June 13, 2013
Over the past 30 years, the non-native Eurasian Collared-Dove (Streptopelia decaocto) has spread across North America. Since it was first discovered nesting near Miami, Florida in 1982, it has rapidly spread northwestward and can now be found as far away as Alaska. Project FeederWatch has been a crucial source of information on the spread of this species, and now our sister project NestWatch needs your help so that we can learn more about the nesting biology of Eurasian Collared-Doves in North America. NestWatch is a citizen science project in which volunteers find and monitor bird nests so that scientists can study status and trends in the reproductive biology of birds, including when nesting occurs, number of eggs laid, how many eggs hatch, and how many hatchlings survive. By reporting information on nesting Eurasian Collared-Doves, you can help us better understand why this species has been such a successful colonizer.
Eurasian Collared-Doves live in urban and suburban areas throughout much of the United States and southern Canada except for the northeast. They also can be found in rural areas, such as farms, where grain is readily available, and increasingly in other habitats as well. They are a bit larger than Mourning Doves but slimmer than Rock Pigeons, and have a characteristic narrow black crescent around the nape of their necks. Eurasian Collared-Doves build a simple platform nest, consisting of twigs, grasses, roots, and sometimes feathers, wool, string, and other materials. Pairs of doves often use the same nest for multiple broods during the year. In warmer regions, Eurasian Collared-Doves can nest year-round. Nests are usually located in trees or on buildings at a height of at least 8-10 feet above the ground. They lay 1-2 white eggs per nesting attempt, which hatch after 14-19 days of incubation. Young doves are ready to leave the nest approximately 17 days after hatching.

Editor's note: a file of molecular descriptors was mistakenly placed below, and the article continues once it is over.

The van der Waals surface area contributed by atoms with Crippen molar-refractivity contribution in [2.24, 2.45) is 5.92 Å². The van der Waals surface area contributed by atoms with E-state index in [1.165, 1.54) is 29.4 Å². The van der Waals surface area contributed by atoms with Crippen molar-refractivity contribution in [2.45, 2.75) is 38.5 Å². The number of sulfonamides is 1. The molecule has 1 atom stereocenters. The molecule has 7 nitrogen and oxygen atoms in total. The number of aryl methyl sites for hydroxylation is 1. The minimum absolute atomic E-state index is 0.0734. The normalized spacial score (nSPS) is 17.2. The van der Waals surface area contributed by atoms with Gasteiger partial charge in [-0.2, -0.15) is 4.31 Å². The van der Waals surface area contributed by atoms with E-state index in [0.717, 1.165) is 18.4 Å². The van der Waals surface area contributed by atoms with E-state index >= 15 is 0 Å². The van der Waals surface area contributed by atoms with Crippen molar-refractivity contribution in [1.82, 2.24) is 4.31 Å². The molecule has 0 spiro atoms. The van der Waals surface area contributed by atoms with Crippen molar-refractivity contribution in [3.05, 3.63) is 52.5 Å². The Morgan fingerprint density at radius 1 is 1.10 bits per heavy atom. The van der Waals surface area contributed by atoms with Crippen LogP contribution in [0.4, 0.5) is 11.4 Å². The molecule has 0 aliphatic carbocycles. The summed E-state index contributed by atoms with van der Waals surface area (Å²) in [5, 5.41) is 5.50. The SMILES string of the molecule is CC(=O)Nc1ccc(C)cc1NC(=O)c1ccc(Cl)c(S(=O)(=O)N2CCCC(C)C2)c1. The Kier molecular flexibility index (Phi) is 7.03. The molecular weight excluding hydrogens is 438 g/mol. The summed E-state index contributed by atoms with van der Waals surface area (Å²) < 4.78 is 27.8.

If you know the location of a Eurasian Collared-Dove nest, please report it to NestWatch.org. You can log in to NestWatch using your FeederWatch username and password. To get started, read the NestWatch Code of Conduct and Nest Monitoring Protocol, and then take a short online quiz to become a certified NestWatcher. Next, watch a few short tutorial videos to learn how to register nest sites and enter data. Nest monitoring tip: If you would like to monitor a nest that is above head height, simply attach a small mirror onto the end of a pole or stick. You can then carefully raise the mirror above the nest to see what’s going on inside!
Don’t know where any Eurasian Collared-Dove nests are? Not a problem! NestWatch is seeking observations of all species of nesting birds, so you can also help by monitoring American Robins, Northern Cardinals, Tree Swallows, or whatever other species may be nesting near your home.
If you are in Canada and would like to monitor nests, visit the Project NestWatch website.